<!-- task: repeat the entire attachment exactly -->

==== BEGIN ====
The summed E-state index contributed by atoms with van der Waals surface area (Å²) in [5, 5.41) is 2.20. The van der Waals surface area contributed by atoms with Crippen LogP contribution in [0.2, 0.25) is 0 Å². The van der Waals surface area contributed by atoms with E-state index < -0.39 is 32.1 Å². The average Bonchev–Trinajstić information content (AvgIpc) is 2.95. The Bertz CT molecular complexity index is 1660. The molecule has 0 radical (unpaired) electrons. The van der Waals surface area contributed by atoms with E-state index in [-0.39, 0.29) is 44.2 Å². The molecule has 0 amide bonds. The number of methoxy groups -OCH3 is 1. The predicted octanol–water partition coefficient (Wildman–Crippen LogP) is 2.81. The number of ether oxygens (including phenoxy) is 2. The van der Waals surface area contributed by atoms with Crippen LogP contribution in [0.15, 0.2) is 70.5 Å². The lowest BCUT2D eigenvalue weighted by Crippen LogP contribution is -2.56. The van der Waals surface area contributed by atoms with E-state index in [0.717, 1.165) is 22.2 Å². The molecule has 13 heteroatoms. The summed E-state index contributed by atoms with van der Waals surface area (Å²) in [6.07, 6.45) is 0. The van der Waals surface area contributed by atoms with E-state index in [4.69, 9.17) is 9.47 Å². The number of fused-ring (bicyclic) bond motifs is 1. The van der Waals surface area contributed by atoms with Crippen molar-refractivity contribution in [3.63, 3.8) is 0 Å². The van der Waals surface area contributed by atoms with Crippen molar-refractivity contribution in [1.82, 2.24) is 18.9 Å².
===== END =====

The summed E-state index contributed by atoms with van der Waals surface area (Å²) in [5, 5.41) is 2.20. The van der Waals surface area contributed by atoms with Crippen LogP contribution in [0.2, 0.25) is 0 Å². The van der Waals surface area contributed by atoms with E-state index < -0.39 is 32.1 Å². The average Bonchev–Trinajstić information content (AvgIpc) is 2.95. The Bertz CT molecular complexity index is 1660. The molecule has 0 radical (unpaired) electrons. The van der Waals surface area contributed by atoms with E-state index in [-0.39, 0.29) is 44.2 Å². The molecule has 0 amide bonds. The number of methoxy groups -OCH3 is 1. The predicted octanol–water partition coefficient (Wildman–Crippen LogP) is 2.81. The number of ether oxygens (including phenoxy) is 2. The van der Waals surface area contributed by atoms with Crippen LogP contribution in [0.15, 0.2) is 70.5 Å². The lowest BCUT2D eigenvalue weighted by Crippen LogP contribution is -2.56. The van der Waals surface area contributed by atoms with E-state index in [0.717, 1.165) is 22.2 Å². The molecule has 13 heteroatoms. The summed E-state index contributed by atoms with van der Waals surface area (Å²) in [6.07, 6.45) is 0. The van der Waals surface area contributed by atoms with E-state index in [4.69, 9.17) is 9.47 Å². The number of fused-ring (bicyclic) bond motifs is 1. The van der Waals surface area contributed by atoms with Crippen molar-refractivity contribution in [3.63, 3.8) is 0 Å². The van der Waals surface area contributed by atoms with Crippen molar-refractivity contribution in [1.82, 2.24) is 18.9 Å².